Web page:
Turf Disease Diagnostics and Turf Nematode Assay
Guidelines for Collecting & Packaging Turf Specimens:
Please submit samples based on the following guidelines for turf diseases, turf insects, turf nematode assay and turfgrass identification.
Fill out the Turf Diagnostic Form as completely as possible. Include complete name and mailing address. Photos of the problem are extremely helpful. Remember that accurate diagnosis requires both a representative sample and sufficient information about the cultural practices and environmental conditions associated with the disease problem.
Turf Disease Specimens:
1. Collecting a sample for turf disease diagnosis: A 4 to 6 inch diameter sample from the "leading edge" (see photo at the bottom of the page) of a problem is most useful. Include roots and soil to a depth of at least 2 inches and foliage showing a range of symptoms. Do not send smaller samples or samples collected with a soil probe. Sample from areas where the problem is active or increasing.
- Please take a sample before spraying any fungicides. It is difficult to make an accurate diagnosis after a fungicide has been applied.
- Please do not send dead grass. Dead plants have no diagnostic value. Samples should include both healthy and affected grass.
- Please do not send soil alone: we do not test soil for fungal or bacterial pathogens.
2. Packaging the sample: Keep the sample moist and cool, but do not add water or moist paper towels or seal tightly in plastic. Avoid soil and moisture on the grass. Wet or soiled grass will deteriorate and make diagnosis impossible. Wrap the sample in several layers of newspaper and pack it snugly in a sturdy box.
3. Photographs (optional): An accurate diagnosis cannot be made from photos alone, but pictures of symptoms on lawns or greens can often be helpful. Please e-mail photos to email@example.com, or mail prints along with your sample.
4. Address packages for turf disease analysis to:
Turf Samples for Nematode Assay:
Announcement with Regard to the Comprehensive Nematode Evaluation Service:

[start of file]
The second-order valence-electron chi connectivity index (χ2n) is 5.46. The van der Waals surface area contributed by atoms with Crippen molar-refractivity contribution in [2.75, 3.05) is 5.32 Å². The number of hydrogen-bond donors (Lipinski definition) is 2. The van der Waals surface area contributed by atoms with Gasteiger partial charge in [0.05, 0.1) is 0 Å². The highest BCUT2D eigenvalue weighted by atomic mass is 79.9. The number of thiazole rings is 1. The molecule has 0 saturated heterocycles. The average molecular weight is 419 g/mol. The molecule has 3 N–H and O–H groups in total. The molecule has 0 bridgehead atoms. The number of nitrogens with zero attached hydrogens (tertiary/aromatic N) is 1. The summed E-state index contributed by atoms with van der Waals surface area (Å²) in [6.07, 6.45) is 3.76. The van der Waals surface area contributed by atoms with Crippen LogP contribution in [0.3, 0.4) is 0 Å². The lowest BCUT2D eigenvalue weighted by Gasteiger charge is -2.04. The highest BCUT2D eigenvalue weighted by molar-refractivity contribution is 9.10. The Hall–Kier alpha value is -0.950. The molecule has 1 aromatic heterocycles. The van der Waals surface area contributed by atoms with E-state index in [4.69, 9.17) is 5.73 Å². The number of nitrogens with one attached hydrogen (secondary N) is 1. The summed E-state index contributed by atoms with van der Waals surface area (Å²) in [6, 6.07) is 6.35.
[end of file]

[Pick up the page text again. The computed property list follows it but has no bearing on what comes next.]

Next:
The UMass Extension Nematology Lab will be closing its doors October 1, 2021. Dr. Robert Wick has retired after 36 years of dedicated service.
The UMass Extension Plant Diagnostic Lab will continue to handle nematology samples for vegetables, fruit, ornamentals, and pinewood nematodes; however, we will no longer be accepting samples for turfgrass nematology.
For more information, please see https://ag.umass.edu/services/plant-diagnostics-laboratory or call Dr. Angela Madeiras at 413-545-3209.
Alternative Turf Nematology Services:
Dr. Nathaniel Mitkowski, University of Rhode Island http://www.uriturf.org/
Dr. Rich Buckley, Rutgers https://njaes.rutgers.edu/plant-diagnostic-lab/
Dr. William Crow, University of Florida http://entnemdept.ufl.edu/people-directory/billy-crow/
1. Collection of soil samples: Nematode populations are estimated most accurately with a composite sample. Use a 3/4 to 1 inch diameter soil probe, or something similar, and sample to a depth of four inches throughout the site. This depth is a compromise but represents the population distribution of different species fairly well.
- When damage is evident: If a portion of the turf appears unhealthy, collect 15 to 20 subsamples from throughout the affected area and bulk them. For comparison, a composite sample may also be taken from an adjacent, healthy appearing area.
- When no damage is evident: An entire green can be sampled by collecting 30 or 40 samples and combining them as one. However, if portions of the green have had a prior history of being weak, sample throughout the area collecting about 20 samples. Keep notes about where you sampled so you can return at a later date and sample the same general area.
2. Packaging the sample: The soil (at least 1/2 pint) should be placed in a container, such as a plastic bag, to prevent desiccation. Do not add water to the sample. Clearly identify the sample number on the outside of the container. Paper tags placed in contact with the soil deteriorate quickly. Do not subject the soil to high temperatures. After collection, refrigerate or deliver as soon as possible.
3. Address packages for Turf Nematode Analysis to:
Dr. Robert Wick
University of Massachusetts
109 Fernald Hall
270 Stockbridge Road
Amherst, MA 01003-9285
Turf Insect Specimens:
Grubs and other soft-bodied insects should be placed in 70% ethyl alcohol (rubbing alcohol is not ideal, but may work). Other insects must be carefully packaged. Do not place loose insects into envelopes for mailing, as the automatic process for handling mail will most likely destroy the specimens. Send the sample to the UMass Extension Plant Diagnostic Laboratory.
Turf Weed or Turfgrass ID Specimens:
Fill out the Weed and Invasive Plant Form as completely as possible. Collect the whole plant, including the roots if possible, and select the healthiest plants available. Wrap roots in a wet paper towel. Place plant in a zip-lock or freezer bag and seal with some air in the bag in order to prevent crushing. Place bag in a sturdy box or envelope for mailing. Send the sample to the UMass Extension Plant Diagnostic Laboratory
Diagnostic Fees (payment payable to University of Massachusetts):
- Turf Disease Analysis - $75
- Turf Nematode Assay - $75
- Turf Insect ID - $50
- Turf Weed ID - $25
- Turfgrass ID - $25
By check: Enclose your payment with the sample. Make checks payable to the University of Massachusetts
By credit card: Enclose a copy of your credit card sales confirmation with the sample.
Return to the main diagnostics overview page